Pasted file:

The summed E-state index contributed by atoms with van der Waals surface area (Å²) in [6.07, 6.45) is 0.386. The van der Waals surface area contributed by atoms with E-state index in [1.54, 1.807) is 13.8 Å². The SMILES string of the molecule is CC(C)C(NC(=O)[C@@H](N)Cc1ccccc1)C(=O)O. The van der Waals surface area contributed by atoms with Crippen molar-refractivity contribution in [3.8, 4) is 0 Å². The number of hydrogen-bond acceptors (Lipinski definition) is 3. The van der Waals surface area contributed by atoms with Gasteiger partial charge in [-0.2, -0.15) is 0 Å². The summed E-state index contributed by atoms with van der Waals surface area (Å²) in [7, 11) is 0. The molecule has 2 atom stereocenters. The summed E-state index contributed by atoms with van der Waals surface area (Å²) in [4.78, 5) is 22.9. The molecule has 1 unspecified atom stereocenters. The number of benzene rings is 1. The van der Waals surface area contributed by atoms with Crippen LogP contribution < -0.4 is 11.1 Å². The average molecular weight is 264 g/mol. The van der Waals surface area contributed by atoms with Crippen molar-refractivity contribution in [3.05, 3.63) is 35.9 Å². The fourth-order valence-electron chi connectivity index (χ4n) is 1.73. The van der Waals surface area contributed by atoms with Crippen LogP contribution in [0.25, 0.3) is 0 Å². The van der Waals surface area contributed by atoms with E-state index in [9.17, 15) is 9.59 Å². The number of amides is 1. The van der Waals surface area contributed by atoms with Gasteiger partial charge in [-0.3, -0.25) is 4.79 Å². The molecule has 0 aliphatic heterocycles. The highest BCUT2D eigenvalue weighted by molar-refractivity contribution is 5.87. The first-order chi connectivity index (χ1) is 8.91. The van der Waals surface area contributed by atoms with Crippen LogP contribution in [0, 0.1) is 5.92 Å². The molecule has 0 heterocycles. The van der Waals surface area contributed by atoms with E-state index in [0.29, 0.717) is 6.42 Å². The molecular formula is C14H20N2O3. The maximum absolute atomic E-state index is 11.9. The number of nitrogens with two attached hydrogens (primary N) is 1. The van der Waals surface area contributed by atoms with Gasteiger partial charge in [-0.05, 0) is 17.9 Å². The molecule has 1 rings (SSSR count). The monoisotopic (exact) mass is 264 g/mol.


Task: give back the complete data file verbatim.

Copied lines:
The summed E-state index contributed by atoms with van der Waals surface area (Å²) in [6.07, 6.45) is 0.386. The van der Waals surface area contributed by atoms with E-state index in [1.54, 1.807) is 13.8 Å². The SMILES string of the molecule is CC(C)C(NC(=O)[C@@H](N)Cc1ccccc1)C(=O)O. The van der Waals surface area contributed by atoms with Crippen molar-refractivity contribution in [3.8, 4) is 0 Å². The number of hydrogen-bond acceptors (Lipinski definition) is 3. The van der Waals surface area contributed by atoms with Gasteiger partial charge in [-0.2, -0.15) is 0 Å². The summed E-state index contributed by atoms with van der Waals surface area (Å²) in [7, 11) is 0. The molecule has 2 atom stereocenters. The summed E-state index contributed by atoms with van der Waals surface area (Å²) in [4.78, 5) is 22.9. The molecule has 1 unspecified atom stereocenters. The number of benzene rings is 1. The van der Waals surface area contributed by atoms with Crippen LogP contribution < -0.4 is 11.1 Å². The average molecular weight is 264 g/mol. The van der Waals surface area contributed by atoms with Crippen molar-refractivity contribution in [3.05, 3.63) is 35.9 Å². The fourth-order valence-electron chi connectivity index (χ4n) is 1.73. The van der Waals surface area contributed by atoms with Crippen LogP contribution in [0.25, 0.3) is 0 Å². The van der Waals surface area contributed by atoms with E-state index in [9.17, 15) is 9.59 Å². The number of amides is 1. The van der Waals surface area contributed by atoms with Gasteiger partial charge in [-0.3, -0.25) is 4.79 Å². The molecule has 0 aliphatic heterocycles. The highest BCUT2D eigenvalue weighted by molar-refractivity contribution is 5.87. The first-order chi connectivity index (χ1) is 8.91. The van der Waals surface area contributed by atoms with Crippen LogP contribution in [0, 0.1) is 5.92 Å². The molecule has 0 heterocycles. The van der Waals surface area contributed by atoms with E-state index in [0.29, 0.717) is 6.42 Å². The molecular formula is C14H20N2O3. The maximum absolute atomic E-state index is 11.9. The number of nitrogens with two attached hydrogens (primary N) is 1. The van der Waals surface area contributed by atoms with Gasteiger partial charge in [-0.05, 0) is 17.9 Å². The molecule has 1 rings (SSSR count). The monoisotopic (exact) mass is 264 g/mol.